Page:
CSG - Who are the best environmental guardians?

Social, legal and health issues related to air and water toxic pollution in Australia.

CSG - Who are the best environmental guardians?

Postby HVPA_research » Fri May 06, 2011 9:00 am

Link to this page: http://forum.huntervalleyprotectionalliance.com/viewtopic.php?f=3&t=321

The following essay is based on a private submission to NSW Coal & Gas Strategy Subcommittee that currently runs under the auspices of the NSW Government Department of Planning.

Coal Seam Gas - Who are the best environmental guardians?
Friday, 15 April, 2011.

Quote: The best way to see Eastern Australia, is to see it as one giant coal mine!
An anonymous expert on ABC Television.

I have heard this quote about six month ago on the ABC TV and I would love to find out who the original author was. If this is the official line, it would explain perfectly all the environmental problems caused by the coal and gas industry in the Hunter Valley.

It is true that large tracts of the best agricultural land in Eastern Australia are located in ancient alluvial basins and that they overlay massive coal deposits [1]. Where is coal, there is also a push to mine it as quickly as possible. Where is coal, there is also methane gas and thus the land becomes a target for eager gas miners. Unfortunately, this is also the area where many people like to live and thus there is a growing conflicts between mines, agriculture and local residents. In this submission I will concentrate only on the coal seam gas industry. I live within a Petroleum Exploration License area and coal seam gas ( CSG) represents the major existential and health threat for me and for my family. I am leaving the broader question of unrestricted coal mining and climate change for others to discuss.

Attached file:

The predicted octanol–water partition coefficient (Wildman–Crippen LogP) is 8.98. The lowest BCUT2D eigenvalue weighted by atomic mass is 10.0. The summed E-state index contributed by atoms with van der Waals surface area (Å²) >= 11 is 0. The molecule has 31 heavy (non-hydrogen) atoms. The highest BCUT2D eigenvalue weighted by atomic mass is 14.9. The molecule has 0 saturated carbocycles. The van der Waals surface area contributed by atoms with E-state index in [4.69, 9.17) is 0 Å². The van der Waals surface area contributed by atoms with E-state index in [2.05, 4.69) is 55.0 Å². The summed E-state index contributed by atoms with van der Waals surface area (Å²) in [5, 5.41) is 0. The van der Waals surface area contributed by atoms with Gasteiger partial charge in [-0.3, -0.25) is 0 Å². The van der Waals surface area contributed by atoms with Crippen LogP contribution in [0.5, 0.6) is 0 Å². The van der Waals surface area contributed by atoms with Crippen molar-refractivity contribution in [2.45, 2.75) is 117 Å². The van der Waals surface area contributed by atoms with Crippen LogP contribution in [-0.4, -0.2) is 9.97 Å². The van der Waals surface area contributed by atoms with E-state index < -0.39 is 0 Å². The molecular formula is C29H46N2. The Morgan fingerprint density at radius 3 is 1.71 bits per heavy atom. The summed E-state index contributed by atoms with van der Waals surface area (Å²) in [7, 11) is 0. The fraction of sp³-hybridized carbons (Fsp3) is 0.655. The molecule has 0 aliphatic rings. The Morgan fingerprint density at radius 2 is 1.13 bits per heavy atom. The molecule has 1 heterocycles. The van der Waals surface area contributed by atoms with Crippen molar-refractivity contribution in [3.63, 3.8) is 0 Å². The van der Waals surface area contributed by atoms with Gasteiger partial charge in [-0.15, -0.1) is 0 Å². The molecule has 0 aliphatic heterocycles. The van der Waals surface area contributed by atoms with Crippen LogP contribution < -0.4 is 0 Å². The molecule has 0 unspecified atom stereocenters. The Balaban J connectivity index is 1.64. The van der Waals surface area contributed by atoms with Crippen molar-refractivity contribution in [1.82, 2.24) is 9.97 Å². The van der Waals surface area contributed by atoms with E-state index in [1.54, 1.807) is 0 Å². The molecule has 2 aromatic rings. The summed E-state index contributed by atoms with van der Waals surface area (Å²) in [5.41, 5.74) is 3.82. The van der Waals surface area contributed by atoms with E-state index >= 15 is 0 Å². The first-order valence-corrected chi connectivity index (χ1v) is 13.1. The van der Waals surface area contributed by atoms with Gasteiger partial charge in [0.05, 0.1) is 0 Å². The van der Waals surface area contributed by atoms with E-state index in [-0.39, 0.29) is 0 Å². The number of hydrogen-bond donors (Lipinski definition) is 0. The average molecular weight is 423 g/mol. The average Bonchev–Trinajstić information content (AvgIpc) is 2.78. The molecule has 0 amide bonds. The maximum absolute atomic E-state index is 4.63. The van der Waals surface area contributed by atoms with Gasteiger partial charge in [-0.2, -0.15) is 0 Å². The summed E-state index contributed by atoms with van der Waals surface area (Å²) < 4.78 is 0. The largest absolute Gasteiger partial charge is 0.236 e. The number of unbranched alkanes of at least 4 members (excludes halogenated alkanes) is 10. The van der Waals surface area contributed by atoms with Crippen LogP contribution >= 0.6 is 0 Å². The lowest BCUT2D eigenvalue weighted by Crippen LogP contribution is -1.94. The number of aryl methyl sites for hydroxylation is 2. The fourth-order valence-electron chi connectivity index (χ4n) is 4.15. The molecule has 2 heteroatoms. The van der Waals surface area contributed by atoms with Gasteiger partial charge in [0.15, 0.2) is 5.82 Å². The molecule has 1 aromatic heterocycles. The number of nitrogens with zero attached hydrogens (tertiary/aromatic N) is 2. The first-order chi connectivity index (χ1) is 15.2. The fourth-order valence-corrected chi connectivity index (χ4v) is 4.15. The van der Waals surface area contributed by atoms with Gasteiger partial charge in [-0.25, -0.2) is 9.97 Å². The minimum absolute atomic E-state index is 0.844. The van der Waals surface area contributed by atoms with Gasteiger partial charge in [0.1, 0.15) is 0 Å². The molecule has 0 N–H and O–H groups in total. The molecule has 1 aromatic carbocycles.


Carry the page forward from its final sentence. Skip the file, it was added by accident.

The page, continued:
I have read the NSW Coal & Gas Strategy Scoping Paper [2] very carefully and found it full of great "motherhood statements" about "sustainability" and "compatibility". Nobody can argue against these truisms but this approach is pretty much "business as usual" and bound to fail. The paper makes a basic assumption that coal and gas mining are by definition compatible with the nature heritage values, with the agriculture and with the residential areas where thousands of NSW citizens live. The possibility that, in some situations, coal and gas mining may not be sustainable and compatible at all with the rural Australia has escaped the planners living in the distant cities entirely. Information about the real or perceived environmental, social or health threats of uncontrolled gas mining is widely available already (see e.g. [3] [4], [5], [6] ). Thousands of websites, user groups and mailing lists discuss these topics vigorously worldwide. It is very sad to see that it took years of work by unpaid environmental volunteers to bring these problems to the attention of the government regulators while the paid experts relied on the positive spin fed to them by the coal and gas industry.


There is a difference between the two industries. Coal mines operate on a relatively small areas of their own land because they extract coal - a very concentrated fuel resource. Coal mines also tend to expand into rich agricultural lands or too close to residential areas and this causes conflicts. Coal seam gas (CSG) is, on the other hand, a very diluted fuel resource. It is just methane gas adsorbed in a coal matrix - in other words, it is a small amount of gas in hard rock. Because of this, CSG companies need huge areas of land and huge disruptive infrastructure for their projects to make the gas extraction worthwhile. They cannot buy most of the land in Eastern Australia so they use inadequate government regulations and/or plain deception to get naive land owners to sign one sided contracts and thus get access to operate on their land. When the land owners discover disadvantages of having CSG gaswells on their land it is too late.